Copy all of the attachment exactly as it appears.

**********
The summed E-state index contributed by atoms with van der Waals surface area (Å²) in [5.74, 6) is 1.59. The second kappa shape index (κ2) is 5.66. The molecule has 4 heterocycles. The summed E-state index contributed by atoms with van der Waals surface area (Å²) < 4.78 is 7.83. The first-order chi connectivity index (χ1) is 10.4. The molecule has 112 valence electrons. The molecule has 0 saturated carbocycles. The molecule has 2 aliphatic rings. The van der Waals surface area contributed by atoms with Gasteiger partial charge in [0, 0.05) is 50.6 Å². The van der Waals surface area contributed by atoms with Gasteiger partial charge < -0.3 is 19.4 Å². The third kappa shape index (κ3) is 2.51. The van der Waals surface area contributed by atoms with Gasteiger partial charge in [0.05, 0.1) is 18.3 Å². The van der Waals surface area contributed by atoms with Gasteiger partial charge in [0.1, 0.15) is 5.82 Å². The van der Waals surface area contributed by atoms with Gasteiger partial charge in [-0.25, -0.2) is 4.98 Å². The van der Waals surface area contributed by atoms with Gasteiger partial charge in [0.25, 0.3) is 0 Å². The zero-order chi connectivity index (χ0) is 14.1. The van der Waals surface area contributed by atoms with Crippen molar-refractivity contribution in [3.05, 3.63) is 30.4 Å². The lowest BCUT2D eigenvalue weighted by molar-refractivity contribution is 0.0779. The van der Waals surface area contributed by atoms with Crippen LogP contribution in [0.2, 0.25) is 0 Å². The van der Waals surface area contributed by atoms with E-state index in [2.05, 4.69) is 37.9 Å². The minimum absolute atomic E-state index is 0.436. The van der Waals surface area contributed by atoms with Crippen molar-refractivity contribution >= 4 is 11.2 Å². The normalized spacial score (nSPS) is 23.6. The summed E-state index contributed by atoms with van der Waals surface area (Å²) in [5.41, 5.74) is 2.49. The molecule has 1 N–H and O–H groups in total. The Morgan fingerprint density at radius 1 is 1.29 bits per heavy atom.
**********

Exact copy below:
The summed E-state index contributed by atoms with van der Waals surface area (Å²) in [5.74, 6) is 1.59. The second kappa shape index (κ2) is 5.66. The molecule has 4 heterocycles. The summed E-state index contributed by atoms with van der Waals surface area (Å²) < 4.78 is 7.83. The first-order chi connectivity index (χ1) is 10.4. The molecule has 112 valence electrons. The molecule has 0 saturated carbocycles. The molecule has 2 aliphatic rings. The van der Waals surface area contributed by atoms with Gasteiger partial charge in [0, 0.05) is 50.6 Å². The van der Waals surface area contributed by atoms with Gasteiger partial charge < -0.3 is 19.4 Å². The third kappa shape index (κ3) is 2.51. The van der Waals surface area contributed by atoms with Gasteiger partial charge in [0.05, 0.1) is 18.3 Å². The van der Waals surface area contributed by atoms with Gasteiger partial charge in [0.1, 0.15) is 5.82 Å². The van der Waals surface area contributed by atoms with Gasteiger partial charge in [-0.25, -0.2) is 4.98 Å². The van der Waals surface area contributed by atoms with Gasteiger partial charge in [0.25, 0.3) is 0 Å². The zero-order chi connectivity index (χ0) is 14.1. The van der Waals surface area contributed by atoms with Crippen molar-refractivity contribution in [3.05, 3.63) is 30.4 Å². The lowest BCUT2D eigenvalue weighted by molar-refractivity contribution is 0.0779. The van der Waals surface area contributed by atoms with Crippen LogP contribution in [0.2, 0.25) is 0 Å². The van der Waals surface area contributed by atoms with E-state index in [2.05, 4.69) is 37.9 Å². The minimum absolute atomic E-state index is 0.436. The van der Waals surface area contributed by atoms with Crippen molar-refractivity contribution >= 4 is 11.2 Å². The normalized spacial score (nSPS) is 23.6. The summed E-state index contributed by atoms with van der Waals surface area (Å²) in [5.41, 5.74) is 2.49. The molecule has 1 N–H and O–H groups in total. The Morgan fingerprint density at radius 1 is 1.29 bits per heavy atom.